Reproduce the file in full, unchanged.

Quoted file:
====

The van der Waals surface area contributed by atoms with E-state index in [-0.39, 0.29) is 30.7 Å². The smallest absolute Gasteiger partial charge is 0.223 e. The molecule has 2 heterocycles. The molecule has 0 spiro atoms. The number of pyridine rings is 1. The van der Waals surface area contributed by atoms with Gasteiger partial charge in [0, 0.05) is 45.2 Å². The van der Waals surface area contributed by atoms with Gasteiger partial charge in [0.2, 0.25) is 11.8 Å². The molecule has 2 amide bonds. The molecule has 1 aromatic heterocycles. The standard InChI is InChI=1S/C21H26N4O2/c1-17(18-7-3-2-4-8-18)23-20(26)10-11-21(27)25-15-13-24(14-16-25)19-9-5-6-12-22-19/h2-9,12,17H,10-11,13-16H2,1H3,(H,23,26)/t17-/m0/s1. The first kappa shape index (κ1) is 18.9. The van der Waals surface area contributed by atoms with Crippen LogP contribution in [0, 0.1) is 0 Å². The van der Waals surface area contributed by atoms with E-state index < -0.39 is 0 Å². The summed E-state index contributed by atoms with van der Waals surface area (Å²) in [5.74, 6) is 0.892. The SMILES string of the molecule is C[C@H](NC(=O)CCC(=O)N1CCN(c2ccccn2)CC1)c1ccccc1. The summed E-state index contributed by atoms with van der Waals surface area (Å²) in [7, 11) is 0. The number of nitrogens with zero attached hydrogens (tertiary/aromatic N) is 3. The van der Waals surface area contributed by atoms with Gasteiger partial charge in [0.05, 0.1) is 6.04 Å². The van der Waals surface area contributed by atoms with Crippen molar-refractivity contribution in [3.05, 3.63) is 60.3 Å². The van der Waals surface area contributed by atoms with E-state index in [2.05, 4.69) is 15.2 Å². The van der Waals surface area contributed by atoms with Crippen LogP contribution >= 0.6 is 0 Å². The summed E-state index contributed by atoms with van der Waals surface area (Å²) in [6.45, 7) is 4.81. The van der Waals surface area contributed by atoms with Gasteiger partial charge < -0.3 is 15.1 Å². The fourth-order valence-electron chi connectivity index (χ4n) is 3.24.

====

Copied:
The van der Waals surface area contributed by atoms with E-state index in [-0.39, 0.29) is 30.7 Å². The smallest absolute Gasteiger partial charge is 0.223 e. The molecule has 2 heterocycles. The molecule has 0 spiro atoms. The number of pyridine rings is 1. The van der Waals surface area contributed by atoms with Gasteiger partial charge in [0, 0.05) is 45.2 Å². The van der Waals surface area contributed by atoms with Gasteiger partial charge in [0.2, 0.25) is 11.8 Å². The molecule has 2 amide bonds. The molecule has 1 aromatic heterocycles. The standard InChI is InChI=1S/C21H26N4O2/c1-17(18-7-3-2-4-8-18)23-20(26)10-11-21(27)25-15-13-24(14-16-25)19-9-5-6-12-22-19/h2-9,12,17H,10-11,13-16H2,1H3,(H,23,26)/t17-/m0/s1. The first kappa shape index (κ1) is 18.9. The van der Waals surface area contributed by atoms with Crippen LogP contribution in [0, 0.1) is 0 Å². The van der Waals surface area contributed by atoms with E-state index < -0.39 is 0 Å². The summed E-state index contributed by atoms with van der Waals surface area (Å²) in [5.74, 6) is 0.892. The SMILES string of the molecule is C[C@H](NC(=O)CCC(=O)N1CCN(c2ccccn2)CC1)c1ccccc1. The summed E-state index contributed by atoms with van der Waals surface area (Å²) in [7, 11) is 0. The number of nitrogens with zero attached hydrogens (tertiary/aromatic N) is 3. The van der Waals surface area contributed by atoms with Gasteiger partial charge in [0.05, 0.1) is 6.04 Å². The van der Waals surface area contributed by atoms with Crippen molar-refractivity contribution in [3.05, 3.63) is 60.3 Å². The van der Waals surface area contributed by atoms with E-state index in [2.05, 4.69) is 15.2 Å². The van der Waals surface area contributed by atoms with Crippen LogP contribution >= 0.6 is 0 Å². The summed E-state index contributed by atoms with van der Waals surface area (Å²) in [6.45, 7) is 4.81. The van der Waals surface area contributed by atoms with Gasteiger partial charge < -0.3 is 15.1 Å². The fourth-order valence-electron chi connectivity index (χ4n) is 3.24.